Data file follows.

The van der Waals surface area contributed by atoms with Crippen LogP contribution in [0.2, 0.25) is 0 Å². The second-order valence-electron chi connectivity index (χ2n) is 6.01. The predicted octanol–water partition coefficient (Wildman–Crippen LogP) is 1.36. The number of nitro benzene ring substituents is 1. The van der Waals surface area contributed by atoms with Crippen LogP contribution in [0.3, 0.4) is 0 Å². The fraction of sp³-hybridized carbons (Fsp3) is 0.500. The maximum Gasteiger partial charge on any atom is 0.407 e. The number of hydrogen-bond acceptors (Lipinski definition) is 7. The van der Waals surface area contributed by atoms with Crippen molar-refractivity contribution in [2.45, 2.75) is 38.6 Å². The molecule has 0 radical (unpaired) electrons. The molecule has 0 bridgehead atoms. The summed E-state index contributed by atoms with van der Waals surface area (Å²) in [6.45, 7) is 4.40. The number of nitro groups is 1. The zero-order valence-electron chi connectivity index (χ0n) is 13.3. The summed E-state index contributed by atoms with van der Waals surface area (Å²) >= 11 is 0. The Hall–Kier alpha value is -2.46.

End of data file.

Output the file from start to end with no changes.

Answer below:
The van der Waals surface area contributed by atoms with Crippen LogP contribution in [0.2, 0.25) is 0 Å². The second-order valence-electron chi connectivity index (χ2n) is 6.01. The predicted octanol–water partition coefficient (Wildman–Crippen LogP) is 1.36. The number of nitro benzene ring substituents is 1. The van der Waals surface area contributed by atoms with Crippen LogP contribution in [0.3, 0.4) is 0 Å². The fraction of sp³-hybridized carbons (Fsp3) is 0.500. The maximum Gasteiger partial charge on any atom is 0.407 e. The number of hydrogen-bond acceptors (Lipinski definition) is 7. The van der Waals surface area contributed by atoms with Crippen molar-refractivity contribution in [2.45, 2.75) is 38.6 Å². The molecule has 0 radical (unpaired) electrons. The molecule has 0 bridgehead atoms. The summed E-state index contributed by atoms with van der Waals surface area (Å²) in [6.45, 7) is 4.40. The number of nitro groups is 1. The zero-order valence-electron chi connectivity index (χ0n) is 13.3. The summed E-state index contributed by atoms with van der Waals surface area (Å²) >= 11 is 0. The Hall–Kier alpha value is -2.46.